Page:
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Barry Wides, Deputy Comptroller for Community Affairs, OCC
This issue of the Office of the Comptroller of the Currency's (OCC) Community Developments Investments explores how national banks and federal savings associations (collectively, banks) can partner with community development financial institutions (CDFI), other nonprofit organizations, and federal and local leaders and agencies to help rebuild and better prepare communities for natural disasters and emergencies.
Banks often provide immediate relief and humanitarian aid after disasters to help their communities and customers with recovery efforts. In addition, many banks have contributed grants and investments to help fund the operation of nonprofit organizations—in particular, CDFIs and minority depository institutions (MDI)—serving low- and moderate-income communities. National intermediaries such as Enterprise Community Partners can support these collaborations through networks of nonprofit organizations and the support of local and national government initiatives. Such collaborations are critical to the financing of rebuilding efforts, including affordable housing and economic development projects, and the sustainability of small businesses and community facilities.
In recognition of the important role that CDFIs and MDIs play, the Consolidated Appropriations Act, 2021, established the Emergency Capital Investment Program and the CDFI Rapid Response Program, which together provide $10.25 billion to CDFIs and MDIs.1 The funds expand the ability of CDFIs and MDIs to provide financial services in the hard-hit, low- and moderate-income communities that they serve and that have disproportionately suffered from the effects of the COVID-19 pandemic. In addition, a Minority Lending Program, funded at $1.75 billion, was created for the CDFI Fund to provide grants to CDFIs to expand lending, grant-making, or investment activity in low- or moderate-income minority communities and to minorities who have significant unmet capital or financial service needs.
To encourage banks to help struggling communities, the federal banking agencies favorably consider for Community Reinvestment Act (CRA) purposes retail banking services and lending activities in a bank's assessment area that respond to the needs of low- and moderate-income individuals, small businesses, and small farms affected by the pandemic.2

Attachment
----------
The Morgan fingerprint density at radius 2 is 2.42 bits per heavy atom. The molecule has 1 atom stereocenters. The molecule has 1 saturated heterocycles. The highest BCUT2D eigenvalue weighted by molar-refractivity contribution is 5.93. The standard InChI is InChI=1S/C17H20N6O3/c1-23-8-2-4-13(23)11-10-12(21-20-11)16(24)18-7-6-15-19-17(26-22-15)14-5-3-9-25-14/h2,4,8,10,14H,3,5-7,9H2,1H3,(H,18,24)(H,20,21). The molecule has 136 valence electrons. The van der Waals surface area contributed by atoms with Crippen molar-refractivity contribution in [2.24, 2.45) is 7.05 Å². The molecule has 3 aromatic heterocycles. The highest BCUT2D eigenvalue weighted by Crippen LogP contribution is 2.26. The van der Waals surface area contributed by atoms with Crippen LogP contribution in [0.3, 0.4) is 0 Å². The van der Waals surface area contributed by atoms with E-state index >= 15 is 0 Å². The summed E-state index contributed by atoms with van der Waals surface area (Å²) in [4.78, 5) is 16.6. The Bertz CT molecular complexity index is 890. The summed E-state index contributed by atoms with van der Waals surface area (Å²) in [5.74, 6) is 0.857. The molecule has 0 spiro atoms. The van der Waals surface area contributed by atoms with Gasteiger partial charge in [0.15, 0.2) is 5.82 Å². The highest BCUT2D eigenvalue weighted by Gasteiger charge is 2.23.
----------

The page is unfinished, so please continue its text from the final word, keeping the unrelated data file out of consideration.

The OCC's District Community Affairs Officers (DCAO), who are based across the nation in each OCC district, are available to assist banks and community groups collaborate to support disaster recovery and other community development efforts. Our DCAOs are familiar with bank CRA responsibilities, community needs, nonprofit groups, and local leaders who work to revitalize and rebuild the communities that have been hit hard by the pandemic and natural disasters. Contact information for the OCC's DCAOs and information about economic recovery resources and activities are available on the OCC's Community Affairs page.
1 The act was signed into law on December 27, 2020.
2 The federal banking agencies responsible for evaluating banks for CRA are the OCC, Federal Deposit Insurance Corporation, and the Board of Governors of the Federal Reserve System.
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Collection: Community Developments Investments
Banks are partnering with community financial institutions and other local organizations to help communities across the nation recover from flooding, fires, other natural disasters, and the COVID-19 pandemic. Stock photos.
Call (202) 649-6420 or email firstname.lastname@example.org. This and previous editions are available on the OCC's website at www.occ.gov/communityaffairs.
Articles by non-OCC authors represent the authors’ own views and not necessarily the views of the OCC.